China layoffs mounting as factory output shrinks | Business| Economy and finance news from a German perspective | DW | 01.03.2016
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China layoffs mounting as factory output shrinks

China's manufacturing activity has shrunk for the seventh straight month, with companies shedding workers at an ever-faster pace. Beijing is now even planning to lay off millions of workers in its "zombie enterprises."

China's official Purchasing Managers' Index (PMI) fell to 49.0 points in February from January's reading of 49.4 points - the lowest reading since November 2011, and significantly below the 50-point mark that separates growth from contraction.

The fall was sharper than predicted by economists who had expected only a slight dip to 49.3 points in a poll by the news agency Reuters.

The private Caixin/Markit China Manufacturing Purchasing Managers' Index (PMI), which focuses more on small to medium-sized private firms, showed activity contracted for a 12th straight month, falling to 48.0 points from 48.4 points in January.

Both surveys showed conditions in China's job market were continuing to deteriorate, with the Caixin report noting that companies shed jobs at the fastest pace since January 2009, when China was reeling from a near-collapse in global trade following the financial crisis.

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China troubled by overcapacity

Job cuts in 'zombie enterprises'

Job losses are bad news for China's Communist rulers ahead of next week's annual session of parliament. The government is trying to change the country's economic model, shifting away from growth based on investment and exports towards greater reliance on domestic consumption.

On Monday, Yin Weimin, the minister for human resources and social security, said China was aiming to make 1.8 million workers in the coal and steel industries redundant. And on Tuesday, Reuters reported that Beijing plans to lay off at least another 5 million workers.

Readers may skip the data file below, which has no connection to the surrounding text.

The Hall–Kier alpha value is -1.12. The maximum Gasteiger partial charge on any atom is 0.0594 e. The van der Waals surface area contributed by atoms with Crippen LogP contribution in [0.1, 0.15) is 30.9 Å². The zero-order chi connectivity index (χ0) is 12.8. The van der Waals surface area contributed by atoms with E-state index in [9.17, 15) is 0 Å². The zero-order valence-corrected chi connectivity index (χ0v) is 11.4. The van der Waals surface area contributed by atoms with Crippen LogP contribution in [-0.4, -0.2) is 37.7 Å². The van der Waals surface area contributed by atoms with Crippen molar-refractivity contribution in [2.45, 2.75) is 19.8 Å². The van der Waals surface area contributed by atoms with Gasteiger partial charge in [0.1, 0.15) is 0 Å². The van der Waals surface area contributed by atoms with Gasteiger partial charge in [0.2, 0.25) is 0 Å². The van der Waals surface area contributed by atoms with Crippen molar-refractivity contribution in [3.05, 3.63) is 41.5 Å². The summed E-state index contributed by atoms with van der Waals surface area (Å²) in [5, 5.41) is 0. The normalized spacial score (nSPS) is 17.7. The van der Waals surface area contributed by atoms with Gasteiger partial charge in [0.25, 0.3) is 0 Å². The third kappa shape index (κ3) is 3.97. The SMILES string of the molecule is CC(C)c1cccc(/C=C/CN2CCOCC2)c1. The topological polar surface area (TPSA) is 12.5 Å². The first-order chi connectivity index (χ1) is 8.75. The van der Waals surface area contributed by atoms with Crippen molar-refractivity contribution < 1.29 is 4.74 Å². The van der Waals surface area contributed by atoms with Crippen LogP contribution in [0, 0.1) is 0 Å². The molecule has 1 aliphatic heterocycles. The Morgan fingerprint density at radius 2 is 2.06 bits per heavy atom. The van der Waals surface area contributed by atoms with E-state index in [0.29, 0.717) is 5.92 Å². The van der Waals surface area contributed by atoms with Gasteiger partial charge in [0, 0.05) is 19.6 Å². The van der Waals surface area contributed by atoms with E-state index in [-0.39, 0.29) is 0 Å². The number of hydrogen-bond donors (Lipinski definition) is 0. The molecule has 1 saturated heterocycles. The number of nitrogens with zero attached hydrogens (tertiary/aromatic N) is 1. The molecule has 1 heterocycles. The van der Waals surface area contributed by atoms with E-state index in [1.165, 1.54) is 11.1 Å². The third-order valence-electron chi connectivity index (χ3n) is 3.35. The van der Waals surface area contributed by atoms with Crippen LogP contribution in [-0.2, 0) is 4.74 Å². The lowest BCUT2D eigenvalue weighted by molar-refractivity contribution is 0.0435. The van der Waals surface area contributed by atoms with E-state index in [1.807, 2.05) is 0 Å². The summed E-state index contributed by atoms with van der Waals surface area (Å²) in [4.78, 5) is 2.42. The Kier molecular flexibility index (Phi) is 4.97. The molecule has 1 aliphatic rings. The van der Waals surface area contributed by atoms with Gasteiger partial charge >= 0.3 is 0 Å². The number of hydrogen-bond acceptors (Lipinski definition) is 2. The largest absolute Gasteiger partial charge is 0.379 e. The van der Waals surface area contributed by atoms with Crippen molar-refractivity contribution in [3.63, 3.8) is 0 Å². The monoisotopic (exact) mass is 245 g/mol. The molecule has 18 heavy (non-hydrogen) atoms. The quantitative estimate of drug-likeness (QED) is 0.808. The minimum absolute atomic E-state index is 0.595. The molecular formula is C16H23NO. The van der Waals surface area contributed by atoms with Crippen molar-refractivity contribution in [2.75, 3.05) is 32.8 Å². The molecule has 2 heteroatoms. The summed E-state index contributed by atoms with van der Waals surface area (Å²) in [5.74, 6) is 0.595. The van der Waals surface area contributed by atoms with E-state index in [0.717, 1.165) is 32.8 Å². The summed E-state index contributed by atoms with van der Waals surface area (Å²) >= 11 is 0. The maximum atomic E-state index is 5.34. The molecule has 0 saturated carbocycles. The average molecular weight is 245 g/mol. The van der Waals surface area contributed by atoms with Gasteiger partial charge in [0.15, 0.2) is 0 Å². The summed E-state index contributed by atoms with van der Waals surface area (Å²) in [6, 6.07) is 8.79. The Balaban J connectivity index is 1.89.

Citing two sources with ties to the country's leadership, Reuters said that Beijing plans to shed 5 to 6 million workers from "zombie enterprises," or companies that have shut down operations but keep staff on payrolls as local government officials worry about the social and economic impact of bankruptcies and unemployment.

The closures would happen over the next two to three years as part of efforts to curb industrial overcapacity and pollution. The move would be the boldest retrenchment program in almost two decades, one of the sources said.

Shutting down "zombie firms" has been identified as one of the government's priorities this year, with China's Premier Li Keqiang promising in December that they would soon "go under the knife."

Damp squib

China's mounting job and growth problems are likely to dash hopes that stimulus measures introduced in the last year will start to produce signs of economic stabilization anytime soon.

Just on Monday, the People's Bank of China (PBOC) announced it was cutting the amount of cash that banks must hold as reserves for the fifth time since February 2015. The move is designed to release an estimated $100 billion of long-term cash into the bank system, in hopes it will flow through to the wider economy.

However, China's factory sector has been under pressure from weak demand at home and abroad and massive overcapacity in key industries such as steel and coal, diluting the impact of six central bank interest rate cuts and a spate of other support measures since November 2014. Both surveys on Tuesday showed further contractions in domestic and export orders.

In addition, some manufacturers in capital-intensive sectors are struggling with heavy debt loads, which are becoming increasingly difficult to repay as they have to constantly cut prices to win sales.

China's economic growth cooled to 6.9 percent in 2015, the slowest pace in 25 years, and economists see it slowing further to around 6.5 percent this year. Some market watchers believe it is already much weaker than official data suggests.

uhe/cjc (Reuters, dpa, AFP)

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